Ashley Judd Wrote About Late Mom Naomi, Choice, & Motherhood In A Powerful Essay

The actor reflected on the first Mother’s Day without her mom, Naomi Judd.

Ashley Judd's Mother's Day essay reflects on her mom, Naomi Judd. Photo via Getty Images
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One week after Naomi Judd’s death at 76, Ashley Judd is reflecting on the first Mother’s Day without her mom — and using Naomi’s story as a rallying cry for society to support motherhood, too. In a personal essay for USA Today, Judd wrote that the holiday “wasn’t supposed to be this way.” The Divergent star would have spent the day visiting her mom, “to have sweet delight in each other’s easy presence,” she said. “Instead, I am unmoored. But my heart is not empty. It is replete with gratitude for what she left behind. Her nurture and tenderness, her music and memory.”

Though Judd celebrated her country superstar mom’s “extraordinary” parenting, she also used her essay to explain why she was filled with “incandescent rage” this holiday. “Motherhood happened to [Naomi] without her consent,” Judd wrote. “She experienced an unintended pregnancy at age 17, and that led her down a road familiar to so many adolescent mothers, including poverty and gender-based violence.” (In 2020, Naomi told Country Music Success Stories that she’d been date-raped and left to raise her first daughter, Wynonna Judd, alone.)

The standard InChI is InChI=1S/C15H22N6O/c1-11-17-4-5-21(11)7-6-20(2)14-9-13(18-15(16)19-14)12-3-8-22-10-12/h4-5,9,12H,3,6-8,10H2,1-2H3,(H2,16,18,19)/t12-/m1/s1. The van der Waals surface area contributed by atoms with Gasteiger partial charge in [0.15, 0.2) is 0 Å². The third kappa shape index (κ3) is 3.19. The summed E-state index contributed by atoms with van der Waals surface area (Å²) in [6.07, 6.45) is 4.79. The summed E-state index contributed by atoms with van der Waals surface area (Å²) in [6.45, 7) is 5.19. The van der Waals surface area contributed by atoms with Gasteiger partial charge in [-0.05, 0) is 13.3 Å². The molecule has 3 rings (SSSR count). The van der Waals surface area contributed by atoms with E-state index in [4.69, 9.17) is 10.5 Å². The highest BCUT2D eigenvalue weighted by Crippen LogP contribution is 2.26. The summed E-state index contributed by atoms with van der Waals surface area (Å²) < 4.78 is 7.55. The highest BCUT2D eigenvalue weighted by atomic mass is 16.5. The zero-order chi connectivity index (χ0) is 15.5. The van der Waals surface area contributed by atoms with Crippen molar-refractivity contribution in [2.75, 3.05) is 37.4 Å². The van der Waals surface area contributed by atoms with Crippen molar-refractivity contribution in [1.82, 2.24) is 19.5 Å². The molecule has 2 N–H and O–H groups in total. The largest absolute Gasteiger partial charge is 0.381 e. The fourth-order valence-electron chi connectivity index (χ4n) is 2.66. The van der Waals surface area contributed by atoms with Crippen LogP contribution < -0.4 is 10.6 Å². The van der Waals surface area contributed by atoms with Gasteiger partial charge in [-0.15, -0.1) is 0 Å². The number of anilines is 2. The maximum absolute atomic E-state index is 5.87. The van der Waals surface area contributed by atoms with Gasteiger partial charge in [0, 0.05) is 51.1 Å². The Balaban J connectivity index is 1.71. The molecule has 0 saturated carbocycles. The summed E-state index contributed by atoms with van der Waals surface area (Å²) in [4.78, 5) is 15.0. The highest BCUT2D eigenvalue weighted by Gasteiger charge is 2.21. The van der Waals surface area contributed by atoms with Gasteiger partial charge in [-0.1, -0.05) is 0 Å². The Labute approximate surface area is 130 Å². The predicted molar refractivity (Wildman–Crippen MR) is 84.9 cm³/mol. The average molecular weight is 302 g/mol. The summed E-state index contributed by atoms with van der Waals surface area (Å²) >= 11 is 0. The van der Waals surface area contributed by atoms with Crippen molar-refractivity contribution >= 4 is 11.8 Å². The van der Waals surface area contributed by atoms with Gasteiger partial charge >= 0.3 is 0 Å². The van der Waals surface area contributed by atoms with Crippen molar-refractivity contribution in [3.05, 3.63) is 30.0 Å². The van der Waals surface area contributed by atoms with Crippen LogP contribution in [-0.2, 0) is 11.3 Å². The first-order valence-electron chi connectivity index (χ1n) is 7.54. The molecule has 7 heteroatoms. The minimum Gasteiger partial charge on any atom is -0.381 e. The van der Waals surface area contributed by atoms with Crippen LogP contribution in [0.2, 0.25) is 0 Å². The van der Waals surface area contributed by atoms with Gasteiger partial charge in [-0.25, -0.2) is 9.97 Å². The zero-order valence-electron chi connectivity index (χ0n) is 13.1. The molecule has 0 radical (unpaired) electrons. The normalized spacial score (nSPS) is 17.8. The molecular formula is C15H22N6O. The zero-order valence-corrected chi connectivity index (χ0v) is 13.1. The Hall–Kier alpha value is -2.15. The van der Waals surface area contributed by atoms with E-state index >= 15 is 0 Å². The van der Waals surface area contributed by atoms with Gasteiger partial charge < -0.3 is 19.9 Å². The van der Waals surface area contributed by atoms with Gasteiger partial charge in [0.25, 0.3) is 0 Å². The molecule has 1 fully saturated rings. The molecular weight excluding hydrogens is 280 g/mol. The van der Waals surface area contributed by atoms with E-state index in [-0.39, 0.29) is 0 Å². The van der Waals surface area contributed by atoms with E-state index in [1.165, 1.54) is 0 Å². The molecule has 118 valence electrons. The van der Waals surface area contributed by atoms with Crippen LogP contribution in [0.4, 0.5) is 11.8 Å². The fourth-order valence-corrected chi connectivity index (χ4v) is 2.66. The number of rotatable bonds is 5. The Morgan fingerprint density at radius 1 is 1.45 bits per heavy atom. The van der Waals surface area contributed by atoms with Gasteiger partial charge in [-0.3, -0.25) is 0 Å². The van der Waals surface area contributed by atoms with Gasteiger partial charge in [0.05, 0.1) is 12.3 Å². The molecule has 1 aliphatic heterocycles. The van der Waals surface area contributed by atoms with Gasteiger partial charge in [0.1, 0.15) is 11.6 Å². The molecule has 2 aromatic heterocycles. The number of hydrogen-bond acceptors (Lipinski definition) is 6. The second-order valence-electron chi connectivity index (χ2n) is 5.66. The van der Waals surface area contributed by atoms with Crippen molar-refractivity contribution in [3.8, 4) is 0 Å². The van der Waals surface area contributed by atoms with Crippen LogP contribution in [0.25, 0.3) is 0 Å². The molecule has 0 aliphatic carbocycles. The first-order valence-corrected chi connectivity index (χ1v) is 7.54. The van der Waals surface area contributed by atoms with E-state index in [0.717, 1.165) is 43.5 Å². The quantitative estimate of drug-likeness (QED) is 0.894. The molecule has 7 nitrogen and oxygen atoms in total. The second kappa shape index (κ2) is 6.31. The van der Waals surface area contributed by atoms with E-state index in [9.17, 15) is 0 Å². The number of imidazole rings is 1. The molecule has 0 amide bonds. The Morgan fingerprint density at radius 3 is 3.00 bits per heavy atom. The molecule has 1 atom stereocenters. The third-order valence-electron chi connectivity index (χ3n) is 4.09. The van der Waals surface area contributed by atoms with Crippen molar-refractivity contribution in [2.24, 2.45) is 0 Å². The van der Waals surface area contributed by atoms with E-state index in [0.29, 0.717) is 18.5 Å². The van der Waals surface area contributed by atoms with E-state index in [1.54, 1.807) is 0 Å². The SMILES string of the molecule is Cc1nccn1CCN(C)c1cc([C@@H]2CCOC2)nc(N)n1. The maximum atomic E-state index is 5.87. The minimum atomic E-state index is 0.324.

Judd also referenced other problems faced by mothers around the world — including systemic barriers to consent and mortality in pregnancy and childbirth. “Our country, the richest in the world, has one of the highest maternal death rates in the developed world — with Black and indigenous women two to three times more likely to die,” she wrote.

The essay comes on the heels of the U.S. Supreme Court’s draft signaling an end to Roe v. Wade abortion protection, which leaked May 2 — and even though Judd didn’t explictly reference the decision in her essay, she seemed to address it (and its supporters) all the same. “Motherhood should always be a choice,” Judd wrote. “Does that sound radical to you? Does that sound like I wish my sister and I hadn’t been born? If that’s what you think, I will gladly direct my incandescent rage at you.”

Judd concluded her essay by asking readers to honor their mothers “by demanding a world where motherhood, everywhere, is safe, healthy — and chosen.”

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